MLB commissioner Bud Selig has his detractors. There are those who point to his failings concerning PED control in the game. Some look askance at his league realignment principles when they led the team he owned to cuddle up to the cash fountain called Cub Nation. MLB fandom’s relationship with Bud can be so contentious, ordinary baseball fans have been known to grapple with the thorny problem of writing him a letter.
Indeed, the commissioner’s office is one where decisions are made on behalf of team owners and the game, in that order. Which is why the commissioner’s less-than-enthusiastic attitude about advertising on MLB uniforms — effectively rejecting the idea — might come as a surprise, when the NBA just allowed small patches on player uniforms and expect to see $100 million from the move.
“You learn never to say never, but you know, with us, uniforms are really important,” Selig said on “The Waddle & Silvy Show” on ESPN 1000. “They’re history. “You can close your eyes, and that Cub uniform, my goodness gracious, I can remember (that from) when I was 10 years old, and that’s a long time ago. And there’s the Yankee pinstripes, and the Red Sox and so on and so forth, so I’ve been pretty consistent on that.”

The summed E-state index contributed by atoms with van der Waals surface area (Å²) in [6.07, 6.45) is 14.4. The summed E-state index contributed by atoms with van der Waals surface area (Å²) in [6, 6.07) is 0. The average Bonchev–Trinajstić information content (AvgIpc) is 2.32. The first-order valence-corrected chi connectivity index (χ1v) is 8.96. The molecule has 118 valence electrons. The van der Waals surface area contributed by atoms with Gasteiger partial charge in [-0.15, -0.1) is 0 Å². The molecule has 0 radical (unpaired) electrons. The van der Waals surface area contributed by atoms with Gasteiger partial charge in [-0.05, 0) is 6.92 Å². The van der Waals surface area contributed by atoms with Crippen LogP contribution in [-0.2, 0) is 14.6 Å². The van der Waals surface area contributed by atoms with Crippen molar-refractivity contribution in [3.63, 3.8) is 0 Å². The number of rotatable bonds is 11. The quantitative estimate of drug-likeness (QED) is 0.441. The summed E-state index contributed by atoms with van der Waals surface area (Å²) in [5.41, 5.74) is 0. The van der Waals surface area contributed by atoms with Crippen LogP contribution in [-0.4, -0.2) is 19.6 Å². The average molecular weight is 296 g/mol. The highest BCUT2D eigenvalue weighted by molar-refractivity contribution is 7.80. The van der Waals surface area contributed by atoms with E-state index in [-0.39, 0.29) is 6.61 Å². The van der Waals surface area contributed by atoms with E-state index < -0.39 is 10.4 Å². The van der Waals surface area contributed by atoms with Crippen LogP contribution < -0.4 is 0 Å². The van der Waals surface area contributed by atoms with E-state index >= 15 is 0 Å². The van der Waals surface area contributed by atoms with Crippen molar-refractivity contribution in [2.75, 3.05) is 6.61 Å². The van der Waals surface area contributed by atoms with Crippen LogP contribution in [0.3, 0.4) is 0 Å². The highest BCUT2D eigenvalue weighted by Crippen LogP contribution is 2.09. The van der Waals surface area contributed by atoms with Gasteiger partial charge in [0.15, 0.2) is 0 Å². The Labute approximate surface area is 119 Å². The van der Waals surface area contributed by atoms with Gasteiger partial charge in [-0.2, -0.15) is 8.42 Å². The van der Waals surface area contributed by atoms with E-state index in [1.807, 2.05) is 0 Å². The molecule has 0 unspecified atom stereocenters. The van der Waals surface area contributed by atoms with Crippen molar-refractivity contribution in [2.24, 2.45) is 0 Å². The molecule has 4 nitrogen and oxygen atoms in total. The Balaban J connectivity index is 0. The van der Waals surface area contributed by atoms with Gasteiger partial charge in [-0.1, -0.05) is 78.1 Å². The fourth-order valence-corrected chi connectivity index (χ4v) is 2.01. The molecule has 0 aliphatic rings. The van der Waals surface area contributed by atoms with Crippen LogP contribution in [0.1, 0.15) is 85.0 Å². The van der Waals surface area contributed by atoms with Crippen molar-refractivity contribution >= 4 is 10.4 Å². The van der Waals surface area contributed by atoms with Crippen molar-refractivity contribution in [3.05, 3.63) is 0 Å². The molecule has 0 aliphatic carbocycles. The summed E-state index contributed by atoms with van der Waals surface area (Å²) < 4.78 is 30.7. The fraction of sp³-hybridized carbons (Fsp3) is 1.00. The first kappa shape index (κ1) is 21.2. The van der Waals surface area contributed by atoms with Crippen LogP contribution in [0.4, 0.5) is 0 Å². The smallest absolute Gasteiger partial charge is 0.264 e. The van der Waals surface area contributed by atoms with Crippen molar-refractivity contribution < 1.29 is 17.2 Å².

The welcome sentiment and equally welcome appeal to history aside, when *I* close my eyes, I can’t help but think of what kind of eye-rolling the above earns Bud from MLB’s team owners, who never found a revenue stream they didn’t kick their desks over to grab. Bud may retire in 2014; we shall see if he will be the last commissioner to see baseball uniforms as something worth protecting from demotion to the status of a billboard, bus, or blog.